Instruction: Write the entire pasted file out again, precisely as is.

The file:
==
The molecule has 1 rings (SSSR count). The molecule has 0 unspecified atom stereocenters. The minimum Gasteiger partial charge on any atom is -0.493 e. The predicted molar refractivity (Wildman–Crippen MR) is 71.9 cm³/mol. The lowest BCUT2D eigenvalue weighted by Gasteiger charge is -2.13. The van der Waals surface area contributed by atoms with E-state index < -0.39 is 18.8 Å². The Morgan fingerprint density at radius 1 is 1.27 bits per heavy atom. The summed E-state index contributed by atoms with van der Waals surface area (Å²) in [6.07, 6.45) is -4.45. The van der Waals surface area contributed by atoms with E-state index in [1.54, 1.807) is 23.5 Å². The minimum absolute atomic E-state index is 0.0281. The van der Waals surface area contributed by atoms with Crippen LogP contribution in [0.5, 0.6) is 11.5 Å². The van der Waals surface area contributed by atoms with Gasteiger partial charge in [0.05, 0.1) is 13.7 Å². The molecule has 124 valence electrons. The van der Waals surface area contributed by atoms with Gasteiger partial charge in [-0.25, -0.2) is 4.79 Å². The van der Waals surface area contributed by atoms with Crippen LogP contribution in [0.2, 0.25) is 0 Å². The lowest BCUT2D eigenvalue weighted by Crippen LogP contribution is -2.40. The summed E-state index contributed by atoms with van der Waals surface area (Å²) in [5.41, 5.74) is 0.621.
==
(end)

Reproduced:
The molecule has 1 rings (SSSR count). The molecule has 0 unspecified atom stereocenters. The minimum Gasteiger partial charge on any atom is -0.493 e. The predicted molar refractivity (Wildman–Crippen MR) is 71.9 cm³/mol. The lowest BCUT2D eigenvalue weighted by Gasteiger charge is -2.13. The van der Waals surface area contributed by atoms with E-state index < -0.39 is 18.8 Å². The Morgan fingerprint density at radius 1 is 1.27 bits per heavy atom. The summed E-state index contributed by atoms with van der Waals surface area (Å²) in [6.07, 6.45) is -4.45. The van der Waals surface area contributed by atoms with E-state index in [1.54, 1.807) is 23.5 Å². The minimum absolute atomic E-state index is 0.0281. The van der Waals surface area contributed by atoms with Crippen LogP contribution in [0.5, 0.6) is 11.5 Å². The van der Waals surface area contributed by atoms with Gasteiger partial charge in [0.05, 0.1) is 13.7 Å². The molecule has 124 valence electrons. The van der Waals surface area contributed by atoms with Gasteiger partial charge in [-0.25, -0.2) is 4.79 Å². The van der Waals surface area contributed by atoms with Crippen LogP contribution in [0.2, 0.25) is 0 Å². The lowest BCUT2D eigenvalue weighted by Crippen LogP contribution is -2.40. The summed E-state index contributed by atoms with van der Waals surface area (Å²) in [5.41, 5.74) is 0.621.